In the example below I broke the job down to constituent elements and color coded them by complexity. Usually red signifies custom work that will never be repeated. Green is more complex than average but something we do with regularity. Black and white is pedestrian work. We can do black and white work in our sleep. Focus on the things you can affect. You can't change the customer's budget but you can change your costs. You can't change your resources but you can change how you manage those resources.
If the customer is offering you $15K then take it. Spend a half day doing the kind of planning you probably don't do often (not cutlisting but strategizing). The benefits that accrue might not be enough to break you into profit but they may be enough to minimize downside risk. You live to fight another day vs. trying to get a job with one some other cabinet shop that is struggling. That's the first part. Decrease your batch size is the second part. You will lower your costs immediately by decreasing your batch size.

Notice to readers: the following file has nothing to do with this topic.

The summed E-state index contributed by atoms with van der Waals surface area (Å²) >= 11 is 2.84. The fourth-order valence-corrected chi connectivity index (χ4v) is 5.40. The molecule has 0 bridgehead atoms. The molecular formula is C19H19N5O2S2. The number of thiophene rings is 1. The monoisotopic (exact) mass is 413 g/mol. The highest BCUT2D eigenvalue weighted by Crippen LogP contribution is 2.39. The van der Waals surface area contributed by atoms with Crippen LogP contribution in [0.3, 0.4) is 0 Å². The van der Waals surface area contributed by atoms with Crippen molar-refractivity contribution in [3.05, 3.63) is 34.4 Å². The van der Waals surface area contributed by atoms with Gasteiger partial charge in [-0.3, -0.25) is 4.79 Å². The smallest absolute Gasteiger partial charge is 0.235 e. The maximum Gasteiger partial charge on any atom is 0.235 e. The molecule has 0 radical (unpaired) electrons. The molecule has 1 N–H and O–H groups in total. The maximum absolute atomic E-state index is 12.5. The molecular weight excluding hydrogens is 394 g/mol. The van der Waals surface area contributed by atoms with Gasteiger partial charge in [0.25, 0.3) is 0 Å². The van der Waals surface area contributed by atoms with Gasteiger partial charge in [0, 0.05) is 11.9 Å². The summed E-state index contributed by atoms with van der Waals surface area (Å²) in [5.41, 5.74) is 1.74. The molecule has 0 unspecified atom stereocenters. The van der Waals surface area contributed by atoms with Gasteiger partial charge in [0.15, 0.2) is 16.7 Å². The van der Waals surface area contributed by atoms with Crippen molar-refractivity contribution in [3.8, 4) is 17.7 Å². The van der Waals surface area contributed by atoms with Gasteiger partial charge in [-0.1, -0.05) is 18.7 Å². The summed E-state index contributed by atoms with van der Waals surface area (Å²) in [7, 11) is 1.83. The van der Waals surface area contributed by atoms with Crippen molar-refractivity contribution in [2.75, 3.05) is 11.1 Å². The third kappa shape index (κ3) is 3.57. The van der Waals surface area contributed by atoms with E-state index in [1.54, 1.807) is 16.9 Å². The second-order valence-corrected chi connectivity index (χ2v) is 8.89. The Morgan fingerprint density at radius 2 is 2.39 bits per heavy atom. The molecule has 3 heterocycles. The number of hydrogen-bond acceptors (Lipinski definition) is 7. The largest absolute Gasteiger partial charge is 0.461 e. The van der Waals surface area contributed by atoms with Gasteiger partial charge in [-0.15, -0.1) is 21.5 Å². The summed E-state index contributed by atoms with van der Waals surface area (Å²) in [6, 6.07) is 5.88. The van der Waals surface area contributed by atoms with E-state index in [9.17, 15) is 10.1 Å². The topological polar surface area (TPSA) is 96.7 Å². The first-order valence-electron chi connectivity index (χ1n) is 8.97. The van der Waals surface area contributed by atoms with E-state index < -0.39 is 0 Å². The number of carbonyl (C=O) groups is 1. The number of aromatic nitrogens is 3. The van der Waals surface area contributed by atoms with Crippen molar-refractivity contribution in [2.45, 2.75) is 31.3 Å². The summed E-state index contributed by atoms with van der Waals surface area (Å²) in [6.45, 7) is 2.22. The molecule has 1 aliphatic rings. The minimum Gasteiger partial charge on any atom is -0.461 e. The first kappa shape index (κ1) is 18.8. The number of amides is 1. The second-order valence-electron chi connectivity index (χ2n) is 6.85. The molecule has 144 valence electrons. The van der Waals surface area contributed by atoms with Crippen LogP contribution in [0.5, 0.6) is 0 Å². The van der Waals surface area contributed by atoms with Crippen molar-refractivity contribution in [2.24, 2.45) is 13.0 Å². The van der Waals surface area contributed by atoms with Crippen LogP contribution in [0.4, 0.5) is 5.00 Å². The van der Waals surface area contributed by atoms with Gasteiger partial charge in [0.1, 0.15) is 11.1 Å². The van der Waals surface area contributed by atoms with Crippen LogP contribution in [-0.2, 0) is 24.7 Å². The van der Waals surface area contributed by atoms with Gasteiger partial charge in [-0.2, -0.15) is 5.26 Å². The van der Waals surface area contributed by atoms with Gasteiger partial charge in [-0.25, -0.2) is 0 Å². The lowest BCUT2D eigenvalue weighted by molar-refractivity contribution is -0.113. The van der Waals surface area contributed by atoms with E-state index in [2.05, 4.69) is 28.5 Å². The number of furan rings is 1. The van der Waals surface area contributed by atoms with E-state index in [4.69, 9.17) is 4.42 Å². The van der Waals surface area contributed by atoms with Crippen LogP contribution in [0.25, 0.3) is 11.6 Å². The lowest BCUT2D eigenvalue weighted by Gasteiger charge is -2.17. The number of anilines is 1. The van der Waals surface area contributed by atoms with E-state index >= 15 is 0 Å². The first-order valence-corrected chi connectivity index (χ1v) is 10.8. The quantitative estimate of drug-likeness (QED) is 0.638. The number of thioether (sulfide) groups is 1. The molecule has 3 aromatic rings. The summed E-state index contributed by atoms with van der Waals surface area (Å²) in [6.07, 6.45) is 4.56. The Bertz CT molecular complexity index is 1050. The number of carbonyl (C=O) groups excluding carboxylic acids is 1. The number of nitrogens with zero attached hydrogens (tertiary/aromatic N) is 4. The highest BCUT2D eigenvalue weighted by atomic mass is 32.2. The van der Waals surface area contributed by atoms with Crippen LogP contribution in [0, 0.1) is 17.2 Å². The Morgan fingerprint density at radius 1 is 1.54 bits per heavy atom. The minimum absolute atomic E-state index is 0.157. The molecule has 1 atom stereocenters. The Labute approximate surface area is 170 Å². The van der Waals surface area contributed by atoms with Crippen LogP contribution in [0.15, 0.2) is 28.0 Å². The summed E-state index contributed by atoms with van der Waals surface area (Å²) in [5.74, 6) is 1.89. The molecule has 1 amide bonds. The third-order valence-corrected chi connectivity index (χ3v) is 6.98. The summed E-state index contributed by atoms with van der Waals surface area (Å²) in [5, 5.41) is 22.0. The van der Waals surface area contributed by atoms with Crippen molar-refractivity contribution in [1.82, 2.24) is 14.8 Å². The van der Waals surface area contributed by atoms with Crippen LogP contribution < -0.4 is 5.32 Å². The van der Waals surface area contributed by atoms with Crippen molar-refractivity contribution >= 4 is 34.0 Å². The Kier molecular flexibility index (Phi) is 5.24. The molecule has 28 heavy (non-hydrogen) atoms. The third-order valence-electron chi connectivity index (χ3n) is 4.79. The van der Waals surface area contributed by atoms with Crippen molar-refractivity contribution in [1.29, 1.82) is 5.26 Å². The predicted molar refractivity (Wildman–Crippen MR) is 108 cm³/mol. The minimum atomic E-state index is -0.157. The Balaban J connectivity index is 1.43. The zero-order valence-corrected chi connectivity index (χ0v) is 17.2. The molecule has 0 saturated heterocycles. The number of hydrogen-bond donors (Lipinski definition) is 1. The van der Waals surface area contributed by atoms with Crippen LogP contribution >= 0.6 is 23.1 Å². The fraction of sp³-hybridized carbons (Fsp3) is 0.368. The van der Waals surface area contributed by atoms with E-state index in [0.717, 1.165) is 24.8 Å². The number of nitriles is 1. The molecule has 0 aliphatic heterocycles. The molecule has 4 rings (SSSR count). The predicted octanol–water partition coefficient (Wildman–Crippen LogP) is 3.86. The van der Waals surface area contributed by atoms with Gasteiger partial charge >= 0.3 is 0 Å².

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From contributor K:
I'm in Maine and I had a relatively slow summer after having an incredible spring. There are fewer customers out there that have an unlimited budget. Slow times call for a re-evaluation. Ninety-five percent of my work has traditionally been beaded inset. The last two have been overlay and I have two more coming up. When I quote I now give them two numbers - extreme high-end and extreme low-end. We then play with options to get the number where everyone is happy. Again, I don't come down in price, I decrease options. It is far faster to build plywood drawer boxes then dovetailed drawer boxes for example. Since employing this bidding technique I have lost few jobs and am booked solid until the end of January. Customers used to look at my beaded inset high-end number and say "no way", and go with another overlay kitchen. I was fine with that because they weren't my customer. Not the case these days – need to try to grab them all!
From contributor F: